Are mobile apps an opportunity for pharma? Not likely.
World of DTC marketing
Rich Meyer explains why he thinks that adoption of health apps isn’t high on people’s download priority list and why, therefore, they don’t present an opportunity for pharma right now.
There has been a lot of talk about mobile health and mobile apps, but the reality is that mobile health apps for smartphones are way at the bottom of the list of apps that consumers download. Why is this happening and is there a future for mobile apps and pharma? Insights from research I recently led indicate that there are some people who would use mobile health apps, but most consumers don’t want or need them.
Marketing data from Nielsen and others clearly show that health apps are not even on the radar of downloaded applications for smartphones. My client wanted to better understand “why” this was happening and so we set off to talk to some consumers in four cities within the US. Our focus groups consisted of both young and old, but the summary of insights told a story that helped clarify why consumers don’t want to download mobile health apps.
Among the key finding from our research was that consumers don’t have the time to learn new apps and, for some health conditions, don’t want to be reminded that they have health issues. Women are more proactive when it comes to researching health information and they see their smartphones as a necessary tool to help them manage their lives. However, right now there are just too many health apps and not enough that encompass their needs. “It’s to the point that people think I’m having a personal relationship with my iPhone I don’t need more applications that don’t add a lot of value especially when I can just go to a website to get the information I need” said one person.
“…there are some people who would use mobile health apps but most consumers don’t want or need them.”
Another woman, who is diabetic, talked about an app that let her review menu choices at popular restaurants but she said “it was always out of date, so what good is it?”
How about general health apps? Many said they would use apps that track how many calories they burn while walking, running or biking, but many said they simply don’t have the time to learn another mobile app and input data all the time. The one group who did seem to see value in mobile apps for health were caregivers of type 1 diabetics. They want to know that family members under their care are checking and taking their medication as needed. It’s a big worry for them and they want more tools to help them alleviate the stress of caring for loved ones.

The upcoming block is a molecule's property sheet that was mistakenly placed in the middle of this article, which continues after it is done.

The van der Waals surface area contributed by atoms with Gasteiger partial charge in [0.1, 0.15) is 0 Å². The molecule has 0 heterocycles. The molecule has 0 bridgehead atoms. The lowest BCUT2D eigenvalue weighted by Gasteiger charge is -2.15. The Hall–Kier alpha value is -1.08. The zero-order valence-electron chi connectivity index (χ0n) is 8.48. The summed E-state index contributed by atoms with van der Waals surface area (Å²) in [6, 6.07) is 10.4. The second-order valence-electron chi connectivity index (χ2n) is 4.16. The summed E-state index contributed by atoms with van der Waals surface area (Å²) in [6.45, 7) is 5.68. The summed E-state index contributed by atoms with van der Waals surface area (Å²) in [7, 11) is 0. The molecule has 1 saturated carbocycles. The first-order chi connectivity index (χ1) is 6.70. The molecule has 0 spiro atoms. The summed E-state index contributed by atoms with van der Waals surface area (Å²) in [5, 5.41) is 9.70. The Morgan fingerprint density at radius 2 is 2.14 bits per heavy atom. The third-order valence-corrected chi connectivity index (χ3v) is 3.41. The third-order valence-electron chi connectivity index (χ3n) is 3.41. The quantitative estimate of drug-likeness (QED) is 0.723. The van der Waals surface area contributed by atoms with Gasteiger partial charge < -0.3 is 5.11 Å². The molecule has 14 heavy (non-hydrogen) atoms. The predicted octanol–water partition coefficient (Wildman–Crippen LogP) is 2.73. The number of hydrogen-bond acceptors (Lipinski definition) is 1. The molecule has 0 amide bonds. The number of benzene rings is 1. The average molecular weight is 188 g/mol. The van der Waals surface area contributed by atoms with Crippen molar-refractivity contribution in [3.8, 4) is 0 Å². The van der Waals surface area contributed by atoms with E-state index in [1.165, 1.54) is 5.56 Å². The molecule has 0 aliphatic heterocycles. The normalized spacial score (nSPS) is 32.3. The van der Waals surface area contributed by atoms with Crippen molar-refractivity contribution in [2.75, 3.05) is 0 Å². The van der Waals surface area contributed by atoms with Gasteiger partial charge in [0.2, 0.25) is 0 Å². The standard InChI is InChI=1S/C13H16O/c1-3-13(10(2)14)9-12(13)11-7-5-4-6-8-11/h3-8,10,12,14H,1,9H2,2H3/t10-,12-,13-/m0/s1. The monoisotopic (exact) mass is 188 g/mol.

Is there an opportunity for pharma?
That was the key question for the research and the answer is not right now. Pharma and biotech companies are not organized to support the development of health applications and ongoing updates as new operating systems are updated. It requires an ongoing investment and long term relationship with an application technology company that can design apps around how consumers want and need them.
In short it’s going to require time, money and additional resources at a time when pharma is cutting budgets. One can only imagine the weeks and months of meeting needed to get approval to develop an app, not to mention how the app can produce ROI for the brand. It seems that a lot of agencies see app development as a way to generate new business (my client was being pushed by their digital marketing agency to develop a health app), but given consumers reluctance to download and use health apps dollars can and should be spent elsewhere.
“…consumers don’t have the time to learn new apps and, for some health conditions, don’t want to be reminded that they have health issues.”
Even with the findings from this research, the time is coming when medical devices and health applications are going to tightly integrate home health. Patients could, for example, come home and use a device which could measure their blood pressure, blood work, weight and send it all to a health application for them to track while also sending the results to their doctor. However, that time is not yet here and pharma companies have a long way to go to earn patients’ trust and belief that they have patients’ best interests at heart.
About the author:
Richard Meyer is a passionate DTC marketer who has worked within the industry for 10 years. He has an MBA from the New York Institute of Technology and has worked for Eli Lilly on the Cialis launch team as well as on Prozac, Prozac Weekly and Sarafem teams. During his career, he has worked with some very talented people and learned a great deal from them but has always believed that if you do what is best for the patient it will lead to good business. For enquiries he may be reached on email@example.com.
Do mobile health app present an opportunity for pharma?